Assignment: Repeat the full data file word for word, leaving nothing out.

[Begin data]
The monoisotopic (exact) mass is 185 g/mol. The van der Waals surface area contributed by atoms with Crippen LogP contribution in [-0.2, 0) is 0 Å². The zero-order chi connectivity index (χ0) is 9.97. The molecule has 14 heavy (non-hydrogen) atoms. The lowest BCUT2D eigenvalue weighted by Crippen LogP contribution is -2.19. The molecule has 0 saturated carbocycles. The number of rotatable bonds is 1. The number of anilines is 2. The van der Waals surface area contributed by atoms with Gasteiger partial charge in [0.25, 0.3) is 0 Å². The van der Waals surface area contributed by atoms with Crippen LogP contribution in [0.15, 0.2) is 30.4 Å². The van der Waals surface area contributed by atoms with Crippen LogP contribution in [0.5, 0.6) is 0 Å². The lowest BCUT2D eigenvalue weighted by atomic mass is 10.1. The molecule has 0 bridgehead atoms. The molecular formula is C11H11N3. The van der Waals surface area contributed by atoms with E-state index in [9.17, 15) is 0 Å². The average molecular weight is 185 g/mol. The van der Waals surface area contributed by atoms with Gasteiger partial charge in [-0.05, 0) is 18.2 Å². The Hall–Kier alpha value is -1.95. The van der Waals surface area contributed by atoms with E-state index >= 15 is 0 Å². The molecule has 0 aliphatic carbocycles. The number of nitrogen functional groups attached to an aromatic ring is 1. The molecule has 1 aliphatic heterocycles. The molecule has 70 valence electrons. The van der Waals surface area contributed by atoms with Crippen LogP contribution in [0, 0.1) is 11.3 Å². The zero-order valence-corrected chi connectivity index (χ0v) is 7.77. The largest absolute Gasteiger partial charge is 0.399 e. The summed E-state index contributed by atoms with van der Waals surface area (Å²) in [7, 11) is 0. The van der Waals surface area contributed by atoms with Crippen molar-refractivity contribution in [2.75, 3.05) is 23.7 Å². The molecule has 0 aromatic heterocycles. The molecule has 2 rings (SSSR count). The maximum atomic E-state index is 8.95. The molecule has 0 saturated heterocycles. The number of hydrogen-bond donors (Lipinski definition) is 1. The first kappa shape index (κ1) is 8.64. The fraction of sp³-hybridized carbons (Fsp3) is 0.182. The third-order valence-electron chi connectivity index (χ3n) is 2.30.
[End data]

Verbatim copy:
The monoisotopic (exact) mass is 185 g/mol. The van der Waals surface area contributed by atoms with Crippen LogP contribution in [-0.2, 0) is 0 Å². The zero-order chi connectivity index (χ0) is 9.97. The molecule has 14 heavy (non-hydrogen) atoms. The lowest BCUT2D eigenvalue weighted by Crippen LogP contribution is -2.19. The molecule has 0 saturated carbocycles. The number of rotatable bonds is 1. The number of anilines is 2. The van der Waals surface area contributed by atoms with Gasteiger partial charge in [0.25, 0.3) is 0 Å². The van der Waals surface area contributed by atoms with Crippen LogP contribution in [0.15, 0.2) is 30.4 Å². The van der Waals surface area contributed by atoms with Crippen LogP contribution in [0.5, 0.6) is 0 Å². The lowest BCUT2D eigenvalue weighted by atomic mass is 10.1. The molecule has 0 bridgehead atoms. The molecular formula is C11H11N3. The van der Waals surface area contributed by atoms with E-state index in [9.17, 15) is 0 Å². The average molecular weight is 185 g/mol. The van der Waals surface area contributed by atoms with Gasteiger partial charge in [-0.05, 0) is 18.2 Å². The Hall–Kier alpha value is -1.95. The van der Waals surface area contributed by atoms with E-state index >= 15 is 0 Å². The molecule has 0 aliphatic carbocycles. The number of nitrogen functional groups attached to an aromatic ring is 1. The molecule has 1 aliphatic heterocycles. The molecule has 70 valence electrons. The van der Waals surface area contributed by atoms with Crippen LogP contribution in [0, 0.1) is 11.3 Å². The zero-order valence-corrected chi connectivity index (χ0v) is 7.77. The largest absolute Gasteiger partial charge is 0.399 e. The summed E-state index contributed by atoms with van der Waals surface area (Å²) in [7, 11) is 0. The van der Waals surface area contributed by atoms with Crippen molar-refractivity contribution in [2.75, 3.05) is 23.7 Å². The molecule has 0 aromatic heterocycles. The molecule has 2 rings (SSSR count). The maximum atomic E-state index is 8.95. The molecule has 0 saturated heterocycles. The number of hydrogen-bond donors (Lipinski definition) is 1. The first kappa shape index (κ1) is 8.64. The fraction of sp³-hybridized carbons (Fsp3) is 0.182. The third-order valence-electron chi connectivity index (χ3n) is 2.30.